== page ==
On Sunday morning I was listening to the slot on Radio 4 at 0845 where someone talks in an extended secular version of thought for the day. Will Self had a few sessions a while back, Howard Jacobson had a slot a couple of weeks ago, and this coming Sunday it will be AL Kennedy. It isn’t always authors but they get a lot of the gigs.
The thought occurred to me that, whilst I like all these writers, both in terms of their work and listening to them talk about our society and the problems and joys of the world, (probably not so much the joys with those three! Although Jacobson can be good for an uplifting insight), I wonder why we should listen to authors so much.
Yes they sometimes have an insight into the human condition, but here we are giving them a slot on national radio to pontificate to us on matters about which frankly there are experts who should be able to speak more authoritatively. Not necessarily the human condition of course; unless we are looking at psychiatrists, sociologists, anthropologists, behavioural scientists of all ilks, but in matters of security, policing, military, employment, cultural direction (writing is one little bit) and myriad other subjects. Why do authors get the nod on these?
Probably because they are seen as communicators. Increasingly part of the baggage of being an author is being an all round communicator. As publishers withdraw to a greater or lesser extent from publicising their own products, and as agents want the cash but not the effort of pushing their clients, authors get jiffed with doing the spadework of marketing themselves. Fine, they should be positive about their own work, but if they were great PR people, or market savvy tech heads or schmoozers personified, why would they have chosen a profession that involves being shut up in a room on their own with their imagination for company? Authors generally don’t want the hassle of that other side of the business, that’s why there are publishers and why agents managed to horn in on the process. But it seems authors get wheeled out anyway, when one might think they were better employed, er …writing.
So there we are, with authors being paraded to smile, sign books, chat on radio, contribute to TV arts shows if un/lucky, give lectures at literary events, peddle advice to wannabes on the writing for everyman/woman circuit. And now because some of them can string a coherent sentence together about the mythic resonance of the washerwoman as a mother earth figure in their latest oeuvre, they are invited to blab about anything that takes their fancy in a regular repeat radio slot.
What privileges their opinion over anyone else’s? They have a facility for the medium but is the medium really the message? Are those who are easy with creating an imaginary world and filling it with their interpretation of how people should behave, always the best people to comment on the real world where the characters are different and reactions intractable?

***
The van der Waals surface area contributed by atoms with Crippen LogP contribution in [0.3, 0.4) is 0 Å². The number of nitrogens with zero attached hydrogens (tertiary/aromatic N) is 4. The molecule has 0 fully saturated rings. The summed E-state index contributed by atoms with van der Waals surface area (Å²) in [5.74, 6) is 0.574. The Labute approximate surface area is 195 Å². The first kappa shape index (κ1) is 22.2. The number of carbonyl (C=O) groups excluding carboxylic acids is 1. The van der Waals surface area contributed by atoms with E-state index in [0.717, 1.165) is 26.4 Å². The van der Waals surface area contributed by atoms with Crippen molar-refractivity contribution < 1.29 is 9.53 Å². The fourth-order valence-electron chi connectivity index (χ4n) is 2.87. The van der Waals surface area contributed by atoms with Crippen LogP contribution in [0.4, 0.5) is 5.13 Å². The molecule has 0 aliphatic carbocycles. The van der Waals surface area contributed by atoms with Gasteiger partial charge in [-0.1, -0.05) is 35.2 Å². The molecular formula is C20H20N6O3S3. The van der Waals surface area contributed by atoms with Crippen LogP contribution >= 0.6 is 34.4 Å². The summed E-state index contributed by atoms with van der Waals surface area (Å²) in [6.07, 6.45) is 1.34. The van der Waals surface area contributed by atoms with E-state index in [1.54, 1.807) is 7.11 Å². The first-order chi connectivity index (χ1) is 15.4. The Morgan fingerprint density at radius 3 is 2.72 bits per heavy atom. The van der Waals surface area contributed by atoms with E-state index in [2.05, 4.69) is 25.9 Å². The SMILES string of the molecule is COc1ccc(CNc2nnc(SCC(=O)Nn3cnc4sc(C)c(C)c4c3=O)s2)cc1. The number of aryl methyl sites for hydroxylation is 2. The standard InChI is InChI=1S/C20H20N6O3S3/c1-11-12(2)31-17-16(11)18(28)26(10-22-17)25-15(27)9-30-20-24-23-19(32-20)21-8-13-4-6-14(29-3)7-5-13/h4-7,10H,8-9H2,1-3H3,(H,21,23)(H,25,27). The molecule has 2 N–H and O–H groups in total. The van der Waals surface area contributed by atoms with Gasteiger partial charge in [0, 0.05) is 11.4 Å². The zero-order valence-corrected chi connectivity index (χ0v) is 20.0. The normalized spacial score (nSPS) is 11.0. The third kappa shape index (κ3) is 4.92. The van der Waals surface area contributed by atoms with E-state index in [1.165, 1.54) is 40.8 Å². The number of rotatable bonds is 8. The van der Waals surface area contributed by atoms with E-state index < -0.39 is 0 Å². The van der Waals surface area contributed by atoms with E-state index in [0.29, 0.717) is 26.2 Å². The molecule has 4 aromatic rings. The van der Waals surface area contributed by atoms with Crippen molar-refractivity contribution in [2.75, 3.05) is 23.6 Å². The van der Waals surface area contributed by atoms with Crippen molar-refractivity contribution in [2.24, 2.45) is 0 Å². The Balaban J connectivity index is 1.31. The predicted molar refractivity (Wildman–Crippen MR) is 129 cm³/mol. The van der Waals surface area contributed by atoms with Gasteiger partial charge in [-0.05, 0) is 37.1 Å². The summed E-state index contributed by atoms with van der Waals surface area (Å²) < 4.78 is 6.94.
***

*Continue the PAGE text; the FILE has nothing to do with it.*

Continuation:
Just a thought.
And by the way BBC, I have many useful insights and I am available for recording whenever you want on any subject.
Most (all?) of my scribblings on here have been about writing so far. The clue is in the name I guess: Guy Farrish Writes: About Writing and Stuff. The writing comes first and the stuff has come a long second.
I did have an experience over the weekend however, which although it is definitely stuff and not writing, does have a peripheral bearing on my writing and my life perspective on writing.
I was running, not far, just a couple of miles, on Friday lunchtime, when I was suddenly very out of breath and felt very light headed. I had to stop and walk for a bit. I managed to jog in the last half mile and shower okay though, and as my 13 year old daughter was at home (teacher inset training day) I put the episode to one side.
When I later started walking to the village to do a bit of shopping however, the slightly spaced out feeling became acute again and I finally twigged.
My heart was pausing and racing and then bumping about like an old motorboat hitting a river full of logs. My atrial fibrillation was back. I first had it back in Jan 2012 (after running) and in May 2012 (after running). On both occasions my heart reset itself to normal rhythm after three days without intervention. I stopped running for a few months after the second instance and moved on to more weights, a little light circuit training and in the January, stair climb runs. No AF. Good.
I resumed serious road running in July and was okay. I say serious but really it was fast jogging and not too far – 4 miles max. Then out of the blue on Friday – bang; this happens.
I gave in this time and went to hospital straight away (prolonged irregular heart rate of 120+bpm not good for valves etc). So they chemically reset the heart rhythm but the electrical pathway it has resettled into is slightly abnormal. The cardiologist prescribed beta blockers and I have to attend for an echo cardiogram some time soon.
I know it is precautionary and a ‘good thing’ but having a normal resting pulse of 54bpm and a blood pressure of 118/78 when I am away from the white coat hypertension merchants I am v t’eed off about taking medication.
But how does that affect writing and perspective? Well spending a couple of days in a Clinical Decisions Unit certainly puts day to day worries into perspective. It also caused me to reflect a bit on my own mortality. I also realised how much I missed my family when they weren’t around. I have always thought of myself as being self sufficient mentally and emotionally when push came to shove but this experience made me realise how much I wanted them near. When my seven year old son came to see me on Saturday tea time he was visibly upset and that was by far the worst part of the whole experience. Worry about heart rhythms, ECGs, blood samples, Venflon Cannulas etc just paled in comparison to his distress.
So, recognition of mortality, what counts in life and the relief (for the moment at any rate) of being discharged. Not the way I would have chosen to spend the weekend but it gave cosy normality a spin, which probably of itself isn’t a bad thing.